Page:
Talent show brings students together
Students don’t have to attend assemblies, senior John Patterson said, but they come to this one. Patterson is referring to the annual Park City High School talent show, which was held Friday, the last day before winter break.
Patterson has been in the talent show every year. He said he enjoys playing music in front of people. "I feel like my music makes people happy," he said. This year he played piano and sang in a duet with student Brianne Briggs. It was his first time singing in a duet. "I was a little nervous, but usually, after I start playing, it goes away," he said.
Senior Alexa Tritt said she normally doesn’t get nervous performing. But this was her first year entering the talent show, and she got sick the day before. "My throat was really froggy today, and I was a little concerned," she said. "Just an hour and a half ago, I could barely talk."
Tritt solved her voiceless affliction by drinking straight lemon juice right before going on and staying hydrated throughout the day. She said she was glad she performed, but she wanted to do it again because she made a mistake on a line from the song "Stay" by Sugarland.
While Tritt has performed many times before she sometimes sings with a band in Kamas, she sings at church events, and she sang at her eighth-grade graduation other student performers, such as senior Dan Morgan, put their act together just to perform it in the talent show.
Morgan said he got together with his good friends and they decided to make a band. The group started practicing in early December, and their bassist had never even played before. They chose Boston’s "More Than a Feeling," to perform.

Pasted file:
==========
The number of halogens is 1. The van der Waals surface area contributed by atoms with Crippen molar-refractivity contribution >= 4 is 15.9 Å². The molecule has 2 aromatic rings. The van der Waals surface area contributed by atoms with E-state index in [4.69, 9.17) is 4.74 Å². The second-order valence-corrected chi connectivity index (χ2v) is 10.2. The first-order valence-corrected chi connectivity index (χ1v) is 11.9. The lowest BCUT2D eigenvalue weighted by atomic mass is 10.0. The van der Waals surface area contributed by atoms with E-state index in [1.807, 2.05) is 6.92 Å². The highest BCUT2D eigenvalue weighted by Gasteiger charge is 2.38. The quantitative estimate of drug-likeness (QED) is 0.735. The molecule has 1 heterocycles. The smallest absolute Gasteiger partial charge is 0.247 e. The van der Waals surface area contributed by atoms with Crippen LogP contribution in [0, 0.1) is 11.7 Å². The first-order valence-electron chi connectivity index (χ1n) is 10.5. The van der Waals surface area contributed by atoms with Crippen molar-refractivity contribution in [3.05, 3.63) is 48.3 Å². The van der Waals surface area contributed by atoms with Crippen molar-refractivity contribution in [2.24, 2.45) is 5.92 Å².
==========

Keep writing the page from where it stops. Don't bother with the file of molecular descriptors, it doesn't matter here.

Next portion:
"It’s fun to get together and play with other talented people," he said. "The talent show expands the student body’s horizons like if they have never been exposed to a certain kind of music or talent before."
Senior John Garrison, the assembly’s director for student council who helped put the show together, said they were looking at content when deciding which acts would perform. "Nobody wants to see the same thing over and over again," he said. "We had some unique additions to the talent show this year, like disc scratching."
Ninth-grader Grant Sanderson put a unique twist into his and his brother, senior John Sanderson’s, classic violin act by playing violin while skating around John Sanderson, who was also playing violin.
"We love being on stage; it is quite an adrenaline rush," John Sanderson said. "We jam at home. Our violins are brothers too or at least as close to the same violin as you can get."
Grant Sanderson composed all of their music for the performance, except for the guitar part. "It’s fun to write stuff and play it, it makes the music more of your own," he said.
After his brother learned to use a pair of nontraditional skates, which appeared to be nothing more that four wheels attached to a metal plate, John Sanderson thought why not go really over the top and make it part of the act. "He learned it, and I thought it was so cool," he said. "Let’s have him skating around me while I do the climactic part of the piece."
And so they did, and the reaction from the crowd was that of awe and encouragement with hoots, whistling and cheers as the boys finished their performance.
It is moments like those that Tritt believes make the talent show so great. "Not everybody wants to be in band or in a musical," she said. "It’s nice to let other people show what they’re good at."
Kelly Yeates, English teacher and student council advisor, agrees with Tritt. "We have a lot of talent at this school that most students don’t even know exists," she said. "The talent show enables the students to see other students who are not normally in the spotlight."